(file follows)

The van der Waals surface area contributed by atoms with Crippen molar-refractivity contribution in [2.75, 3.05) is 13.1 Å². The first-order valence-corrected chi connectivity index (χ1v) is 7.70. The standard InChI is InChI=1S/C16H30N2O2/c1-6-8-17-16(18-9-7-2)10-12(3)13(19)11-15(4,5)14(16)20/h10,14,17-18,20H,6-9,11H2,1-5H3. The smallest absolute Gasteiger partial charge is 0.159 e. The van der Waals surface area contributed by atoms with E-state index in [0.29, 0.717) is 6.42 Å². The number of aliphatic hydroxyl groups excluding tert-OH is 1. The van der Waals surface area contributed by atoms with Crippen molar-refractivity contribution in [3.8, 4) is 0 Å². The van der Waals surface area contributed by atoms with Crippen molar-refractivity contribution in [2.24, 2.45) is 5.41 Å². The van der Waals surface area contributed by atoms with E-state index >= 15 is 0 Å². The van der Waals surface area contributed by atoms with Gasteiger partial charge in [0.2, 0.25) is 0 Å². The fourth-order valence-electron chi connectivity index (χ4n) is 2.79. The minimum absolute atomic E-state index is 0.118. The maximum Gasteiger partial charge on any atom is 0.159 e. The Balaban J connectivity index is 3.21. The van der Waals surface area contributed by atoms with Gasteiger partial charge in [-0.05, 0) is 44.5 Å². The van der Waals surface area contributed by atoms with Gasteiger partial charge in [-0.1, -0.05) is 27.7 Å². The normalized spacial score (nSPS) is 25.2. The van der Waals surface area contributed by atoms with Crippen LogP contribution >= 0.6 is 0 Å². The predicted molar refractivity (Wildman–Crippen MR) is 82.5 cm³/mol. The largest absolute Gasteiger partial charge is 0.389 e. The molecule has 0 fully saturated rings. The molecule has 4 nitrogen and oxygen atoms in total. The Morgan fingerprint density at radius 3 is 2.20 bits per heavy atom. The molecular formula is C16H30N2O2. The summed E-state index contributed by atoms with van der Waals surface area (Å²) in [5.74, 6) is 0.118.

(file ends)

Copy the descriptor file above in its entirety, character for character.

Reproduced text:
The van der Waals surface area contributed by atoms with Crippen molar-refractivity contribution in [2.75, 3.05) is 13.1 Å². The first-order valence-corrected chi connectivity index (χ1v) is 7.70. The standard InChI is InChI=1S/C16H30N2O2/c1-6-8-17-16(18-9-7-2)10-12(3)13(19)11-15(4,5)14(16)20/h10,14,17-18,20H,6-9,11H2,1-5H3. The smallest absolute Gasteiger partial charge is 0.159 e. The van der Waals surface area contributed by atoms with E-state index in [0.29, 0.717) is 6.42 Å². The number of aliphatic hydroxyl groups excluding tert-OH is 1. The van der Waals surface area contributed by atoms with Crippen molar-refractivity contribution in [3.8, 4) is 0 Å². The van der Waals surface area contributed by atoms with Crippen molar-refractivity contribution in [2.24, 2.45) is 5.41 Å². The van der Waals surface area contributed by atoms with E-state index >= 15 is 0 Å². The van der Waals surface area contributed by atoms with Gasteiger partial charge in [0.2, 0.25) is 0 Å². The fourth-order valence-electron chi connectivity index (χ4n) is 2.79. The minimum absolute atomic E-state index is 0.118. The maximum Gasteiger partial charge on any atom is 0.159 e. The Balaban J connectivity index is 3.21. The van der Waals surface area contributed by atoms with Gasteiger partial charge in [-0.05, 0) is 44.5 Å². The van der Waals surface area contributed by atoms with Gasteiger partial charge in [-0.1, -0.05) is 27.7 Å². The normalized spacial score (nSPS) is 25.2. The van der Waals surface area contributed by atoms with Crippen LogP contribution >= 0.6 is 0 Å². The predicted molar refractivity (Wildman–Crippen MR) is 82.5 cm³/mol. The largest absolute Gasteiger partial charge is 0.389 e. The molecule has 0 fully saturated rings. The molecule has 4 nitrogen and oxygen atoms in total. The Morgan fingerprint density at radius 3 is 2.20 bits per heavy atom. The molecular formula is C16H30N2O2. The summed E-state index contributed by atoms with van der Waals surface area (Å²) in [5.74, 6) is 0.118.